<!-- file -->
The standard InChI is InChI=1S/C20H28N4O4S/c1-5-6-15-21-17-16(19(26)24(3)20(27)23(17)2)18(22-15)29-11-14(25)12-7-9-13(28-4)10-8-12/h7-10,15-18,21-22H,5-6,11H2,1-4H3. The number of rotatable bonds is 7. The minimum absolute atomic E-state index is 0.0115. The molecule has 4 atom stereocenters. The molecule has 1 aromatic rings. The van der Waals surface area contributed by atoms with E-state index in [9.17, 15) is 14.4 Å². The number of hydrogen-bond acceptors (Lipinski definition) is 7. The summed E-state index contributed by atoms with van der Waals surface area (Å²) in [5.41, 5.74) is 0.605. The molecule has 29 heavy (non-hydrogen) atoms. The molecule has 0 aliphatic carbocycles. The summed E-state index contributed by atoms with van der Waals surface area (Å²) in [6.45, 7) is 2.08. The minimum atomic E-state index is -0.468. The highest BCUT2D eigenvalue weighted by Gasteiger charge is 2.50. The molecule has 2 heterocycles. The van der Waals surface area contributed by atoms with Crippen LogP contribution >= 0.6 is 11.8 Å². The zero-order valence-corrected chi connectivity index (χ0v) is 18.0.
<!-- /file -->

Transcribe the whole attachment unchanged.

The standard InChI is InChI=1S/C20H28N4O4S/c1-5-6-15-21-17-16(19(26)24(3)20(27)23(17)2)18(22-15)29-11-14(25)12-7-9-13(28-4)10-8-12/h7-10,15-18,21-22H,5-6,11H2,1-4H3. The number of rotatable bonds is 7. The minimum absolute atomic E-state index is 0.0115. The molecule has 4 atom stereocenters. The molecule has 1 aromatic rings. The van der Waals surface area contributed by atoms with E-state index in [9.17, 15) is 14.4 Å². The number of hydrogen-bond acceptors (Lipinski definition) is 7. The summed E-state index contributed by atoms with van der Waals surface area (Å²) in [5.41, 5.74) is 0.605. The molecule has 29 heavy (non-hydrogen) atoms. The molecule has 0 aliphatic carbocycles. The summed E-state index contributed by atoms with van der Waals surface area (Å²) in [6.45, 7) is 2.08. The minimum atomic E-state index is -0.468. The highest BCUT2D eigenvalue weighted by Gasteiger charge is 2.50. The molecule has 2 heterocycles. The van der Waals surface area contributed by atoms with Crippen LogP contribution >= 0.6 is 11.8 Å². The zero-order valence-corrected chi connectivity index (χ0v) is 18.0.